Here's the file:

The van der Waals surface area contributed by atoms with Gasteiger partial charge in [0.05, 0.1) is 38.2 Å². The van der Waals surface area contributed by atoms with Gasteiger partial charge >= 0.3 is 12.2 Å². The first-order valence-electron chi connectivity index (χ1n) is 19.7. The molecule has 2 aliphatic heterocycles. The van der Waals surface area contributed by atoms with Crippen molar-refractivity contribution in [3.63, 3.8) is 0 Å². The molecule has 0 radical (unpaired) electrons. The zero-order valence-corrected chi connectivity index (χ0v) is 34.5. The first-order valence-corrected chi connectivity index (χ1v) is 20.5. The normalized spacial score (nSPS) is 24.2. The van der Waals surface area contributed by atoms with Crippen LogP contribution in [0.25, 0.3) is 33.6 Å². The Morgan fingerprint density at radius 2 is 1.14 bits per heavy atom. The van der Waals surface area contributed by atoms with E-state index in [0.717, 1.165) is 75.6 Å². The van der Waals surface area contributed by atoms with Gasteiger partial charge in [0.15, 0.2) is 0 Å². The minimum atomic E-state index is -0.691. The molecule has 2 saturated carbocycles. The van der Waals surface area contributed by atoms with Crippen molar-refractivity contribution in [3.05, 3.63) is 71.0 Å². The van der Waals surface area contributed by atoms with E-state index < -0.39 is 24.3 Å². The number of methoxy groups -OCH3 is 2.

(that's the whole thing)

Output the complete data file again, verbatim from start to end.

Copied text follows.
The van der Waals surface area contributed by atoms with Gasteiger partial charge in [0.05, 0.1) is 38.2 Å². The van der Waals surface area contributed by atoms with Gasteiger partial charge >= 0.3 is 12.2 Å². The first-order valence-electron chi connectivity index (χ1n) is 19.7. The molecule has 2 aliphatic heterocycles. The van der Waals surface area contributed by atoms with Crippen molar-refractivity contribution in [3.63, 3.8) is 0 Å². The molecule has 0 radical (unpaired) electrons. The zero-order valence-corrected chi connectivity index (χ0v) is 34.5. The first-order valence-corrected chi connectivity index (χ1v) is 20.5. The normalized spacial score (nSPS) is 24.2. The van der Waals surface area contributed by atoms with Crippen LogP contribution in [0.25, 0.3) is 33.6 Å². The Morgan fingerprint density at radius 2 is 1.14 bits per heavy atom. The van der Waals surface area contributed by atoms with E-state index in [0.717, 1.165) is 75.6 Å². The van der Waals surface area contributed by atoms with Gasteiger partial charge in [0.15, 0.2) is 0 Å². The minimum atomic E-state index is -0.691. The molecule has 2 saturated carbocycles. The van der Waals surface area contributed by atoms with Crippen molar-refractivity contribution in [3.05, 3.63) is 71.0 Å². The van der Waals surface area contributed by atoms with E-state index < -0.39 is 24.3 Å². The number of methoxy groups -OCH3 is 2.